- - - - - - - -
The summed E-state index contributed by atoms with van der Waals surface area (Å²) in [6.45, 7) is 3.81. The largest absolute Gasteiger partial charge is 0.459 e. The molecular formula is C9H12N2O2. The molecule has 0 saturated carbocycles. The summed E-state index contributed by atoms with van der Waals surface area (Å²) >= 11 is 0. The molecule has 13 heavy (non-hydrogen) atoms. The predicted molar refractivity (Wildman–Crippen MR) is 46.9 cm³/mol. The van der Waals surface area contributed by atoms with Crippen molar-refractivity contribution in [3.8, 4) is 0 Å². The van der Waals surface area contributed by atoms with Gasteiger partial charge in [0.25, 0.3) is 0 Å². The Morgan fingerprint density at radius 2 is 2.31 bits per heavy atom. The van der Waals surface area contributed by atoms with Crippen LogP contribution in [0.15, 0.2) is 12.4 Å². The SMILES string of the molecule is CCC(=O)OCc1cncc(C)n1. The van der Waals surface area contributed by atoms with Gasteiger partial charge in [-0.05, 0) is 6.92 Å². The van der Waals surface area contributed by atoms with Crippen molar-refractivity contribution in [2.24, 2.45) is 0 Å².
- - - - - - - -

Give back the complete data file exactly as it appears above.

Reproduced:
The summed E-state index contributed by atoms with van der Waals surface area (Å²) in [6.45, 7) is 3.81. The largest absolute Gasteiger partial charge is 0.459 e. The molecular formula is C9H12N2O2. The molecule has 0 saturated carbocycles. The summed E-state index contributed by atoms with van der Waals surface area (Å²) >= 11 is 0. The molecule has 13 heavy (non-hydrogen) atoms. The predicted molar refractivity (Wildman–Crippen MR) is 46.9 cm³/mol. The van der Waals surface area contributed by atoms with Crippen molar-refractivity contribution in [3.8, 4) is 0 Å². The van der Waals surface area contributed by atoms with Gasteiger partial charge in [0.25, 0.3) is 0 Å². The Morgan fingerprint density at radius 2 is 2.31 bits per heavy atom. The van der Waals surface area contributed by atoms with Crippen LogP contribution in [0.15, 0.2) is 12.4 Å². The SMILES string of the molecule is CCC(=O)OCc1cncc(C)n1. The van der Waals surface area contributed by atoms with Gasteiger partial charge in [-0.05, 0) is 6.92 Å². The van der Waals surface area contributed by atoms with Crippen molar-refractivity contribution in [2.24, 2.45) is 0 Å².